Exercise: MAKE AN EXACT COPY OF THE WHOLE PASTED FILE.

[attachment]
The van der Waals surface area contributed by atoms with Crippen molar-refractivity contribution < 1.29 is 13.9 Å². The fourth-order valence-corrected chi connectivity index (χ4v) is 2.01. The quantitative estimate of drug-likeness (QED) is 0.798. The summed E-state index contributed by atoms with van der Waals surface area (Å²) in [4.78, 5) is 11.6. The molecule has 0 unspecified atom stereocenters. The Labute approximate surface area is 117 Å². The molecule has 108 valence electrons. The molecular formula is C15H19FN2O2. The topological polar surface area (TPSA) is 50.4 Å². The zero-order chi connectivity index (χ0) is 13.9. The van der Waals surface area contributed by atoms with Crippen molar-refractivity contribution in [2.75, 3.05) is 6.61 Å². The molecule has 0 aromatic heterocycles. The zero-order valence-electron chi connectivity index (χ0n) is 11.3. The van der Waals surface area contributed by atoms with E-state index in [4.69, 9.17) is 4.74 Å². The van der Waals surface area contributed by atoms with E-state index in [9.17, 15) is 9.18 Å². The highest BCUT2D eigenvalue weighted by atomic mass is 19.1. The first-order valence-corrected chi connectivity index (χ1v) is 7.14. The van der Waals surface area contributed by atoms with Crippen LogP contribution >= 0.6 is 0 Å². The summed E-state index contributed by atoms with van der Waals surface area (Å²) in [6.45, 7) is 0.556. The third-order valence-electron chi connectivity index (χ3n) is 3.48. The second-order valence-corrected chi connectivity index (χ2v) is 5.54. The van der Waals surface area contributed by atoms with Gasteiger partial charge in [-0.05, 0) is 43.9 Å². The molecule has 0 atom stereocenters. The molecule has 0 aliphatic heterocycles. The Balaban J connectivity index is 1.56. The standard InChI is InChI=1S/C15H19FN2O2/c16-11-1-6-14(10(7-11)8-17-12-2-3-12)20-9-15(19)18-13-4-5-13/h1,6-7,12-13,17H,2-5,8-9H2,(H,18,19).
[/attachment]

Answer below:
The van der Waals surface area contributed by atoms with Crippen molar-refractivity contribution < 1.29 is 13.9 Å². The fourth-order valence-corrected chi connectivity index (χ4v) is 2.01. The quantitative estimate of drug-likeness (QED) is 0.798. The summed E-state index contributed by atoms with van der Waals surface area (Å²) in [4.78, 5) is 11.6. The molecule has 0 unspecified atom stereocenters. The Labute approximate surface area is 117 Å². The molecule has 108 valence electrons. The molecular formula is C15H19FN2O2. The topological polar surface area (TPSA) is 50.4 Å². The zero-order chi connectivity index (χ0) is 13.9. The van der Waals surface area contributed by atoms with Crippen molar-refractivity contribution in [2.75, 3.05) is 6.61 Å². The molecule has 0 aromatic heterocycles. The zero-order valence-electron chi connectivity index (χ0n) is 11.3. The van der Waals surface area contributed by atoms with E-state index in [4.69, 9.17) is 4.74 Å². The van der Waals surface area contributed by atoms with E-state index in [9.17, 15) is 9.18 Å². The highest BCUT2D eigenvalue weighted by atomic mass is 19.1. The first-order valence-corrected chi connectivity index (χ1v) is 7.14. The van der Waals surface area contributed by atoms with Crippen LogP contribution >= 0.6 is 0 Å². The summed E-state index contributed by atoms with van der Waals surface area (Å²) in [6.45, 7) is 0.556. The third-order valence-electron chi connectivity index (χ3n) is 3.48. The second-order valence-corrected chi connectivity index (χ2v) is 5.54. The van der Waals surface area contributed by atoms with Gasteiger partial charge in [-0.05, 0) is 43.9 Å². The molecule has 0 atom stereocenters. The molecule has 0 aliphatic heterocycles. The Balaban J connectivity index is 1.56. The standard InChI is InChI=1S/C15H19FN2O2/c16-11-1-6-14(10(7-11)8-17-12-2-3-12)20-9-15(19)18-13-4-5-13/h1,6-7,12-13,17H,2-5,8-9H2,(H,18,19).